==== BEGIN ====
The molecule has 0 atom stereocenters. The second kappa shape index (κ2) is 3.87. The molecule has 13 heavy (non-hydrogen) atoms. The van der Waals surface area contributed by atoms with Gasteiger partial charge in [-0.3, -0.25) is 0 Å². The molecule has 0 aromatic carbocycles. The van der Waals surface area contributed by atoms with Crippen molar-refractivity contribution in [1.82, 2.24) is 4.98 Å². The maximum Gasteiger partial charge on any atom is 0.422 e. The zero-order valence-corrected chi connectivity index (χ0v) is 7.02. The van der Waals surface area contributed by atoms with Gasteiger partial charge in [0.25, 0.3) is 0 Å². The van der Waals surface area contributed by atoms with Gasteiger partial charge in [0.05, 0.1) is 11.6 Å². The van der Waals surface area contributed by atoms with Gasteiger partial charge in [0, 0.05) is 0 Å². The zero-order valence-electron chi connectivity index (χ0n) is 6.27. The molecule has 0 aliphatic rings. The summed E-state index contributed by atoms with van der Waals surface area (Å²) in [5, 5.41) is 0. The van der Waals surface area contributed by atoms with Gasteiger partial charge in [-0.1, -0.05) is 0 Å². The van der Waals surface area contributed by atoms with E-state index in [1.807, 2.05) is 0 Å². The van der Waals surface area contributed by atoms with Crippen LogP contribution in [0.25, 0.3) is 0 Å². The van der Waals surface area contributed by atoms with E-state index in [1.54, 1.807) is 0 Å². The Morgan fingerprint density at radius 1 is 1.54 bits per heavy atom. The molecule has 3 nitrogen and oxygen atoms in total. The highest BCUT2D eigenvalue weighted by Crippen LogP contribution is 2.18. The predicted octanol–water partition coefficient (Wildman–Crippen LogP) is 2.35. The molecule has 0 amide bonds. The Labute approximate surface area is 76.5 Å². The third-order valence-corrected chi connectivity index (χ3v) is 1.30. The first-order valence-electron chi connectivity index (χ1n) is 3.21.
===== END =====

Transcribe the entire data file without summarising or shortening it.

The molecule has 0 atom stereocenters. The second kappa shape index (κ2) is 3.87. The molecule has 13 heavy (non-hydrogen) atoms. The van der Waals surface area contributed by atoms with Gasteiger partial charge in [-0.3, -0.25) is 0 Å². The molecule has 0 aromatic carbocycles. The van der Waals surface area contributed by atoms with Crippen molar-refractivity contribution in [1.82, 2.24) is 4.98 Å². The maximum Gasteiger partial charge on any atom is 0.422 e. The zero-order valence-corrected chi connectivity index (χ0v) is 7.02. The van der Waals surface area contributed by atoms with Gasteiger partial charge in [0.25, 0.3) is 0 Å². The van der Waals surface area contributed by atoms with Gasteiger partial charge in [0.05, 0.1) is 11.6 Å². The van der Waals surface area contributed by atoms with Gasteiger partial charge in [0, 0.05) is 0 Å². The zero-order valence-electron chi connectivity index (χ0n) is 6.27. The molecule has 0 aliphatic rings. The summed E-state index contributed by atoms with van der Waals surface area (Å²) in [5, 5.41) is 0. The van der Waals surface area contributed by atoms with Gasteiger partial charge in [-0.1, -0.05) is 0 Å². The van der Waals surface area contributed by atoms with E-state index in [1.807, 2.05) is 0 Å². The van der Waals surface area contributed by atoms with Crippen LogP contribution in [0.25, 0.3) is 0 Å². The van der Waals surface area contributed by atoms with E-state index in [1.54, 1.807) is 0 Å². The Morgan fingerprint density at radius 1 is 1.54 bits per heavy atom. The molecule has 3 nitrogen and oxygen atoms in total. The highest BCUT2D eigenvalue weighted by Crippen LogP contribution is 2.18. The predicted octanol–water partition coefficient (Wildman–Crippen LogP) is 2.35. The molecule has 0 amide bonds. The Labute approximate surface area is 76.5 Å². The third-order valence-corrected chi connectivity index (χ3v) is 1.30. The first-order valence-electron chi connectivity index (χ1n) is 3.21.